19 May 2008

Quantum Leap series 3 (starring Scott Bakula and Dean Stockwell)


I have so enjoyed re-watching Quantum Leap, which was the only TV programme I used to watch when we lived in America in the early 1990s. Finding the entire series available on DVD was a wonderful surprise - and we've gradually been watching them all.

Season 3 was a Christmas present at the end of 2007, which was excellent timing as we were approaching the end of series 2. We've watched the 22 episodes of this season in just four months, which is a tribute to how much we have enjoyed them; I don't, in general, watch television at all, or more than about two DVDs per month. But somehow, in this series, Sam and Al - brilliantly played, as ever, by Scott Bakula and Dean Stockwell, respectively - began to feel more like friends as we got to know both of them rather better.

This season begins with the moving and thought-provoking two-part story called 'The Leap Home'. We meet some of Sam's family as he leaps back into his own history, first trying to help his high school basketball team, and then to see his brother in the war with Vietnam. Sam has to make some difficult decisions, and we learn quite a bit about his past.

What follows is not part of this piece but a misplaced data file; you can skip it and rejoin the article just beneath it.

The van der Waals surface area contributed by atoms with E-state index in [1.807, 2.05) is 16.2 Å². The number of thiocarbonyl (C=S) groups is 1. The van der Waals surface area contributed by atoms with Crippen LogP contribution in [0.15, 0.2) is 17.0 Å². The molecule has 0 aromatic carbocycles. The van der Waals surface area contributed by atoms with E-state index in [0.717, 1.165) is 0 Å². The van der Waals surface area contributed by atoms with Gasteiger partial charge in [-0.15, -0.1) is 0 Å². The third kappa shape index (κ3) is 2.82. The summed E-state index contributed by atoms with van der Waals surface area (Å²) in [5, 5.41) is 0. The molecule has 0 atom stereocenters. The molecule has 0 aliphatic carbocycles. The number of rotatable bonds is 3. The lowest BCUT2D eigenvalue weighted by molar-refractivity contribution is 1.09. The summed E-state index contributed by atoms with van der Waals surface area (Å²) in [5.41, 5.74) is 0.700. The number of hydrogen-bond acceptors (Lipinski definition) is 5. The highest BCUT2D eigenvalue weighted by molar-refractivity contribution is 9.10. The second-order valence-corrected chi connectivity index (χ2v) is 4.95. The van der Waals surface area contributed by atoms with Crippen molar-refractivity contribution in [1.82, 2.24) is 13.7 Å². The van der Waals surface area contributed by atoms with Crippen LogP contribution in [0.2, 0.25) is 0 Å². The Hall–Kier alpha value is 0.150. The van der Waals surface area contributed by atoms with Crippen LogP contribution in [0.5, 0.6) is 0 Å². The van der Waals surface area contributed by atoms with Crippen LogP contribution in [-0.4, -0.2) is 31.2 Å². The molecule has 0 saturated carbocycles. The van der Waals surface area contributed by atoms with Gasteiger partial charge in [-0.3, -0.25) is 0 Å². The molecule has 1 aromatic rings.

In other episodes, Sam becomes a priest, a beauty queen, a motorcycle rebel, a pregnant teenager... and much more. There's a rather predictable Christmas episode that's very fluffy, and at the other extreme, an episode where Sam is a convicted man on 'Death Row'. Inevitably some are more amusing than others - often depending on the banter between Sam and Al - and some are quite thought-provoking. There seems to be a wider variety of characters in this season than the previous ones, and Scott Bakula shows how very talented he is, in that they all seem believable.

This series makes more sense if one has seen at least the first series, but it's not necessary to have done so - nor is it necessary to watch them all in order, although we have enjoyed doing so.

Definitely recommended. Rated 12 in the UK, probably due to some violence and innuendoes, but unrated in the USA.

Review copyright Sue's DVD Reviews

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